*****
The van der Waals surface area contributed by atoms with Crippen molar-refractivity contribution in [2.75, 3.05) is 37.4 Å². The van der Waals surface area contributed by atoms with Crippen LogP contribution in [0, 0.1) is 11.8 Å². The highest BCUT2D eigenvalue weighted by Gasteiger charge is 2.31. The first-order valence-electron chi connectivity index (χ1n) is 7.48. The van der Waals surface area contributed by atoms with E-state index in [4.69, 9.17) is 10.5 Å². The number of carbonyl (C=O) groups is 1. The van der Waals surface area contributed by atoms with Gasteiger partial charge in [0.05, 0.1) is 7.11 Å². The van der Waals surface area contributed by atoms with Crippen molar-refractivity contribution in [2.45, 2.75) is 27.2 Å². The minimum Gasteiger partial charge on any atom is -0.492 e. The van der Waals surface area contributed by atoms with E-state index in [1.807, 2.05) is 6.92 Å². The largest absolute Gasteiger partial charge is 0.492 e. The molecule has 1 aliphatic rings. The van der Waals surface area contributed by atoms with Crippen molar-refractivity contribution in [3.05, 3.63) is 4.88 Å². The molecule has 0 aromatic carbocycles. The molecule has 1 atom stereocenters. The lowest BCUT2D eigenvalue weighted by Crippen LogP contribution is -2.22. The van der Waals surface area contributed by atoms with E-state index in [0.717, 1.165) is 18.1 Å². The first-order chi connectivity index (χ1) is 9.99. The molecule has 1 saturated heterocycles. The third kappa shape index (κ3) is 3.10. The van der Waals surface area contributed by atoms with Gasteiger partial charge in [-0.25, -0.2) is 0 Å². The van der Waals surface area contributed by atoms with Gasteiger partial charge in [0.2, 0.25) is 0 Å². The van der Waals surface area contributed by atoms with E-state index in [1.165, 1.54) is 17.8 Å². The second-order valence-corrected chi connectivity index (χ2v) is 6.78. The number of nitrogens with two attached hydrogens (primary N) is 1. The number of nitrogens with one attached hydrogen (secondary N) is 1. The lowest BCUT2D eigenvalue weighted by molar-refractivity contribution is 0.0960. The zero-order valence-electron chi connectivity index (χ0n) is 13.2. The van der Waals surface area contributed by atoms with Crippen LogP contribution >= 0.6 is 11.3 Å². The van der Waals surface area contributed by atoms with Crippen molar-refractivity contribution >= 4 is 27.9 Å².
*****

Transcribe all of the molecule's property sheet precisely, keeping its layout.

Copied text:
The van der Waals surface area contributed by atoms with Crippen molar-refractivity contribution in [2.75, 3.05) is 37.4 Å². The van der Waals surface area contributed by atoms with Crippen LogP contribution in [0, 0.1) is 11.8 Å². The highest BCUT2D eigenvalue weighted by Gasteiger charge is 2.31. The first-order valence-electron chi connectivity index (χ1n) is 7.48. The van der Waals surface area contributed by atoms with E-state index in [4.69, 9.17) is 10.5 Å². The number of carbonyl (C=O) groups is 1. The van der Waals surface area contributed by atoms with Gasteiger partial charge in [0.05, 0.1) is 7.11 Å². The van der Waals surface area contributed by atoms with Crippen molar-refractivity contribution in [2.45, 2.75) is 27.2 Å². The minimum Gasteiger partial charge on any atom is -0.492 e. The van der Waals surface area contributed by atoms with E-state index in [1.807, 2.05) is 6.92 Å². The largest absolute Gasteiger partial charge is 0.492 e. The molecule has 1 aliphatic rings. The van der Waals surface area contributed by atoms with Crippen molar-refractivity contribution in [3.05, 3.63) is 4.88 Å². The molecule has 0 aromatic carbocycles. The molecule has 1 atom stereocenters. The lowest BCUT2D eigenvalue weighted by Crippen LogP contribution is -2.22. The van der Waals surface area contributed by atoms with E-state index in [0.717, 1.165) is 18.1 Å². The first-order chi connectivity index (χ1) is 9.99. The molecule has 1 saturated heterocycles. The third kappa shape index (κ3) is 3.10. The van der Waals surface area contributed by atoms with Gasteiger partial charge in [-0.25, -0.2) is 0 Å². The van der Waals surface area contributed by atoms with Gasteiger partial charge in [0.2, 0.25) is 0 Å². The van der Waals surface area contributed by atoms with E-state index in [1.165, 1.54) is 17.8 Å². The second-order valence-corrected chi connectivity index (χ2v) is 6.78. The number of nitrogens with two attached hydrogens (primary N) is 1. The number of nitrogens with one attached hydrogen (secondary N) is 1. The lowest BCUT2D eigenvalue weighted by molar-refractivity contribution is 0.0960. The zero-order valence-electron chi connectivity index (χ0n) is 13.2. The van der Waals surface area contributed by atoms with Crippen LogP contribution >= 0.6 is 11.3 Å². The van der Waals surface area contributed by atoms with Crippen molar-refractivity contribution >= 4 is 27.9 Å².